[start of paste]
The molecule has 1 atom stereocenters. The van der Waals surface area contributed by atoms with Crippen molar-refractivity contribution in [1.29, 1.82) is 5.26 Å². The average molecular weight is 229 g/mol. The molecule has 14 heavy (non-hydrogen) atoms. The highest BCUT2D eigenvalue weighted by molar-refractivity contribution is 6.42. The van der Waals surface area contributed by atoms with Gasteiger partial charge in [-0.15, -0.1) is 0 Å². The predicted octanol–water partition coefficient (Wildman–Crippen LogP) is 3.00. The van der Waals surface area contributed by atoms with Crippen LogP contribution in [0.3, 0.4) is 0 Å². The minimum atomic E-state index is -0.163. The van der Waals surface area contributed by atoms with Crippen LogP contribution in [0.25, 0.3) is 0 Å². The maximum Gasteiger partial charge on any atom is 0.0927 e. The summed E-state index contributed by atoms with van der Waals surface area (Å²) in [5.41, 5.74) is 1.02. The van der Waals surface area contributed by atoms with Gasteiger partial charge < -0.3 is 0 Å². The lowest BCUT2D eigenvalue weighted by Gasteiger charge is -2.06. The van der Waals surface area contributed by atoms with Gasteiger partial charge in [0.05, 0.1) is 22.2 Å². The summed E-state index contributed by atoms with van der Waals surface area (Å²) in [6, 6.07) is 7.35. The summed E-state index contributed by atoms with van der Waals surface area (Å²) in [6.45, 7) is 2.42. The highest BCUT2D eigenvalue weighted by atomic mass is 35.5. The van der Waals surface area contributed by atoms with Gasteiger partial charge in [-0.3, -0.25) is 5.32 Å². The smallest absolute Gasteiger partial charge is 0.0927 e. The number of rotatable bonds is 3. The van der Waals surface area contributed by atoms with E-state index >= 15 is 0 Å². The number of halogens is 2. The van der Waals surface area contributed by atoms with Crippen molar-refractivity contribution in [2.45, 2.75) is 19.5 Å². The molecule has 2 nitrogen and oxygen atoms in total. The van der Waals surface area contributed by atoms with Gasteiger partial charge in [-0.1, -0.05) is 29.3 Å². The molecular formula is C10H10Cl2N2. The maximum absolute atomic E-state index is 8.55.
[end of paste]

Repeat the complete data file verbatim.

The molecule has 1 atom stereocenters. The van der Waals surface area contributed by atoms with Crippen molar-refractivity contribution in [1.29, 1.82) is 5.26 Å². The average molecular weight is 229 g/mol. The molecule has 14 heavy (non-hydrogen) atoms. The highest BCUT2D eigenvalue weighted by molar-refractivity contribution is 6.42. The van der Waals surface area contributed by atoms with Gasteiger partial charge in [-0.15, -0.1) is 0 Å². The predicted octanol–water partition coefficient (Wildman–Crippen LogP) is 3.00. The van der Waals surface area contributed by atoms with Crippen LogP contribution in [0.3, 0.4) is 0 Å². The minimum atomic E-state index is -0.163. The van der Waals surface area contributed by atoms with Crippen LogP contribution in [0.25, 0.3) is 0 Å². The maximum Gasteiger partial charge on any atom is 0.0927 e. The summed E-state index contributed by atoms with van der Waals surface area (Å²) in [5.41, 5.74) is 1.02. The van der Waals surface area contributed by atoms with Gasteiger partial charge < -0.3 is 0 Å². The lowest BCUT2D eigenvalue weighted by Gasteiger charge is -2.06. The van der Waals surface area contributed by atoms with Gasteiger partial charge in [0.05, 0.1) is 22.2 Å². The summed E-state index contributed by atoms with van der Waals surface area (Å²) in [6, 6.07) is 7.35. The summed E-state index contributed by atoms with van der Waals surface area (Å²) in [6.45, 7) is 2.42. The highest BCUT2D eigenvalue weighted by atomic mass is 35.5. The van der Waals surface area contributed by atoms with Gasteiger partial charge in [-0.3, -0.25) is 5.32 Å². The smallest absolute Gasteiger partial charge is 0.0927 e. The number of rotatable bonds is 3. The van der Waals surface area contributed by atoms with E-state index >= 15 is 0 Å². The number of halogens is 2. The van der Waals surface area contributed by atoms with Crippen molar-refractivity contribution in [2.45, 2.75) is 19.5 Å². The molecule has 2 nitrogen and oxygen atoms in total. The van der Waals surface area contributed by atoms with Gasteiger partial charge in [-0.1, -0.05) is 29.3 Å². The molecular formula is C10H10Cl2N2. The maximum absolute atomic E-state index is 8.55.